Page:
A TOP hospital boss has lashed out at patients for using his accident department “like a Mcdonald’s”.
David Farquharson criticised the growing number of people seeking emergency treatment Edinburgh Royal Infirmary who are suffering only from “coughs and colds”.
He claimed that young people in particular seemed to view the emergency department as the medial equivalent of the fast-food business.
And he complained that the hospital was struggling to meet its waiting time targets as a result of being clogged with trivial cases.
Mr Farquharson, medical director at NHS Lothian, said: “The main challenge is in the increasing number of the public accessing A&E in the first place.
“Often they are not going to the GP and they are using A&E as primary care.”
He added: “There’s a number of young people who don’t have GPs, who like to use this as instant access to healthcare – much as they go for an instant meal in McDonald’s, they go to A&E for instant healthcare delivery.
“There are people using A&E for coughs, colds, bee stings. They can be really very minor.”
Mr Farquharson said moving patients to other areas of the hospital was key to slashing waiting times.
He added: “I think it’s important to look at the flow of patients through the hospital itself.
“It’s not just an A&E problem, this is something that everybody working within the Royal Infirmary needs to take some responsibility for.”
The vice-chairman of the NHS Lothian Board, Eddie Egan, agreed with Mr Farquharson. At the health board’s annual review he said patients also needed to pay more heed to the word “emergency”.
He said: “The clue is in the name. We still have significant numbers of people who arrive at A&E across Lothian who don’t need to be at A&E.”
Margaret Watt, chairwoman of the Scotland Patients Association, said the NHS should crack down on abuses of A&E services.
She said: “We have got to educate them, to say ‘these are the kind of things you take to your doctor’. We should be saying ‘you have to be registered with a GP and you can’t be accessing treatment from the NHS unless you’re registered with a GP’.”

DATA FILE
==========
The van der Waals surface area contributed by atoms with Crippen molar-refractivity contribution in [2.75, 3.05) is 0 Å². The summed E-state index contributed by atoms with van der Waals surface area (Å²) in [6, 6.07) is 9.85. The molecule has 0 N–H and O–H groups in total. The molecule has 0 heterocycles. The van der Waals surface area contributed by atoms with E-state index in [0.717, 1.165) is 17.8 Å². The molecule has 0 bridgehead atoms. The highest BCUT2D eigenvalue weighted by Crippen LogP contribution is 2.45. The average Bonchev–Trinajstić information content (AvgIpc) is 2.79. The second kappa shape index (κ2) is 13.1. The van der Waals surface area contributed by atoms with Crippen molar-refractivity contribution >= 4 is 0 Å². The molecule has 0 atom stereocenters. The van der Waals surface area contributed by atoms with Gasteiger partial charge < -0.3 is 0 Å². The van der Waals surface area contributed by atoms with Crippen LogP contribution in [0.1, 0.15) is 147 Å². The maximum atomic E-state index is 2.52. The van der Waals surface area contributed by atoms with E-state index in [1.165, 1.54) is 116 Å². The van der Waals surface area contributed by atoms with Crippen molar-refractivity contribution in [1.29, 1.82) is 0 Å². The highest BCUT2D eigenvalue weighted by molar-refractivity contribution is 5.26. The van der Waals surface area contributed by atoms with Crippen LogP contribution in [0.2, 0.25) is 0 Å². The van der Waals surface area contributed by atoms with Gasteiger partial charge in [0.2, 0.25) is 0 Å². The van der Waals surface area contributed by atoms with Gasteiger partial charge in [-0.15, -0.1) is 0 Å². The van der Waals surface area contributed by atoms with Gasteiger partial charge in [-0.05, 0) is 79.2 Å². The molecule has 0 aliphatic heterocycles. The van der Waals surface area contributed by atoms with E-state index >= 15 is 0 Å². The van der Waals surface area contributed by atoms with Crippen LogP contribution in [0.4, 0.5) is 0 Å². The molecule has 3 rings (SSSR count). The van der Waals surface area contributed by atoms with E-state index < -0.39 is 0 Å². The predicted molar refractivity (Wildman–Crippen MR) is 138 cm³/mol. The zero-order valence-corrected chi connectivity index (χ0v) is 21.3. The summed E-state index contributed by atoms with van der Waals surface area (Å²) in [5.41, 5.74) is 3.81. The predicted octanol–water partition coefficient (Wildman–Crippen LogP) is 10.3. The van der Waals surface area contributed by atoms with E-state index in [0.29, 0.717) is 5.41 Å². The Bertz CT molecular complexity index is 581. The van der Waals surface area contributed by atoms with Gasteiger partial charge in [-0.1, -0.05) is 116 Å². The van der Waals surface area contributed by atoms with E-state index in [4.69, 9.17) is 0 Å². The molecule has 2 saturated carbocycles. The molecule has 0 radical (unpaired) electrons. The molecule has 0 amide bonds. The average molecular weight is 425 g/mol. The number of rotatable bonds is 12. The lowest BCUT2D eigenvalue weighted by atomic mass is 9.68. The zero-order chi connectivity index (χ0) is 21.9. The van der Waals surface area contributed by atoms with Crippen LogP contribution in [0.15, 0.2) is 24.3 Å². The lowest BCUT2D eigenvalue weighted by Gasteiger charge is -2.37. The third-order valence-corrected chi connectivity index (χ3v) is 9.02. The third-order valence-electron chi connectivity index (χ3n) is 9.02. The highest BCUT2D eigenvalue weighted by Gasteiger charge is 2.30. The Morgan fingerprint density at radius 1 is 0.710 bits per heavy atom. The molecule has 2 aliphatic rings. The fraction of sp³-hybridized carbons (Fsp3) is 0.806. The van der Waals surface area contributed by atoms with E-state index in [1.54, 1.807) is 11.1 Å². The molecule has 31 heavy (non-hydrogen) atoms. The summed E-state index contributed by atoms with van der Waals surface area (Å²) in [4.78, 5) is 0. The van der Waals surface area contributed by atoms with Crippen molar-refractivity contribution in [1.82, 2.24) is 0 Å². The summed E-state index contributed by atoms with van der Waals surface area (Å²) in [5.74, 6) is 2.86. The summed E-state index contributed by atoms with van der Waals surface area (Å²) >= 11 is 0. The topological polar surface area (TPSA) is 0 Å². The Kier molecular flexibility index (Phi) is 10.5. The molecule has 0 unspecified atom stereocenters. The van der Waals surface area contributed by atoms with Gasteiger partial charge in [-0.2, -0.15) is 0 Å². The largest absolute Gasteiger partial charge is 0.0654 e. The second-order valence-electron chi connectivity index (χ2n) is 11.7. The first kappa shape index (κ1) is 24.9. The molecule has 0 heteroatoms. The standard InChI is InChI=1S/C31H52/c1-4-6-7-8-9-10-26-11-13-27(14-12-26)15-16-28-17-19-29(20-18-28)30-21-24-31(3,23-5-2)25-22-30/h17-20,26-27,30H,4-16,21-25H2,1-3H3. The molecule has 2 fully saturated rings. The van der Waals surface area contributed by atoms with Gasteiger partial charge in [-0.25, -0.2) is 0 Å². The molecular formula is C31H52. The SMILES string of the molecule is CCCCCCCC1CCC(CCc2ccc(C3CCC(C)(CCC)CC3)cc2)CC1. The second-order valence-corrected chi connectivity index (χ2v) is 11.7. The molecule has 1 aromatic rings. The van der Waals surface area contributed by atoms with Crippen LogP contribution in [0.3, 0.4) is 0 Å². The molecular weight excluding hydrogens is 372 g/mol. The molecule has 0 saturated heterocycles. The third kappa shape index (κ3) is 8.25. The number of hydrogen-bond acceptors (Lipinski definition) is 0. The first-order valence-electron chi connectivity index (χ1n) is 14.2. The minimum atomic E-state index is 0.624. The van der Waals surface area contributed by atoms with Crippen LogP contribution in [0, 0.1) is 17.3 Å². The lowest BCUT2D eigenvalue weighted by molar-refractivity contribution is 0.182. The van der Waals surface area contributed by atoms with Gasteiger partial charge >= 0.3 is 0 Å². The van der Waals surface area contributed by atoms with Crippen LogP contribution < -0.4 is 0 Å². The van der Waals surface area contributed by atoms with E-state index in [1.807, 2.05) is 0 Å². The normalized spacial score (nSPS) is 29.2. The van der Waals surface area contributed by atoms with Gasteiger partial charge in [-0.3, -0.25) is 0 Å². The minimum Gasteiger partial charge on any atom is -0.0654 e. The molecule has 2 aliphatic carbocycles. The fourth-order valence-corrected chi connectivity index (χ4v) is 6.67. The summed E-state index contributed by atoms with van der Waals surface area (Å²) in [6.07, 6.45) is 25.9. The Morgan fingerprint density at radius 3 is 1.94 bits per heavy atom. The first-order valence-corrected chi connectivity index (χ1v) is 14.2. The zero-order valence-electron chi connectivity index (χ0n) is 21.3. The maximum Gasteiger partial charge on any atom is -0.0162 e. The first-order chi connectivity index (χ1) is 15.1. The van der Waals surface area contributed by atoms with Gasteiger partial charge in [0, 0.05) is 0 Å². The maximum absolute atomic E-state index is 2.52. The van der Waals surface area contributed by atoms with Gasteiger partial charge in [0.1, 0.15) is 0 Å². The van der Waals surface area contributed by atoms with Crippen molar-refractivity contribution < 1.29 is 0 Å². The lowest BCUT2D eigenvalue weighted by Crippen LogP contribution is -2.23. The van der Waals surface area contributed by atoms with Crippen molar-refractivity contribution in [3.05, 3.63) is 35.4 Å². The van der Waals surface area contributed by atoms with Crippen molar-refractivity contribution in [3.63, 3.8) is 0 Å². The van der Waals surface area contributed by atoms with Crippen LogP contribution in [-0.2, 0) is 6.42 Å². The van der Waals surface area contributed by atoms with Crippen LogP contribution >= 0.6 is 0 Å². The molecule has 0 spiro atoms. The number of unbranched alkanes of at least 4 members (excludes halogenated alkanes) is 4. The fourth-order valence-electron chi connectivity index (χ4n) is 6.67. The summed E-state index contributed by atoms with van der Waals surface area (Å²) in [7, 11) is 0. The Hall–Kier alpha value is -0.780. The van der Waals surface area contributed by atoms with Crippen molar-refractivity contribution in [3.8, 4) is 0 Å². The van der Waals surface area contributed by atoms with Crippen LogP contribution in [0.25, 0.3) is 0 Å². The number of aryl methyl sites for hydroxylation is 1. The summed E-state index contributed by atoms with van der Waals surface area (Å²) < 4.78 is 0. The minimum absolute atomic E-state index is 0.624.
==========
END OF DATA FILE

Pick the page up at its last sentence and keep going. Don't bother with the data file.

The Accident and Emergency department is designed to care for people with problems which are “urgent and emergencies”.
The health board treats minor injuries such as cuts, burns, sprains and simple fractures at a dedicated facility at the Western General Hospital.
Government guidelines on waiting times state that 98% of patients should be seen within four hours of arriving at A&E, but the health board has consistently failed to meet these targets.
In the past year, the only month in which NHS Lothian hit this target was August.
Mr Egan agreed echoed Mr Farquharson’s views in his review.
He said: “The Royal Infirmary is a key challenge. For somebody coming out of A&E, the bed needs to be there.”
Last year it was reported that the NHS is wasting millions of pounds treating the “worried well”
Dr Iona Heath, the president of the Royal College of General Practitioners, said hospitals had to focus on people who were actually ill rather than try and prevent illness.
And doctors at Ninewells Hospital in Dundee last year accused hypochondriacs of clogging up the A&E by coming in with trivial complaints
Dr Morrison, head of the Scottish branch of the College of Emergency Medicine, said patients bypassing their GP to ask for treatment at A&E was resulting in an extra 130,000 visits every year.
More than 1.5 million patients visit accident and emergency departments each year.
The cost of the service rocketed in the three years between 2008 and 2010 by £3million to almost £150million.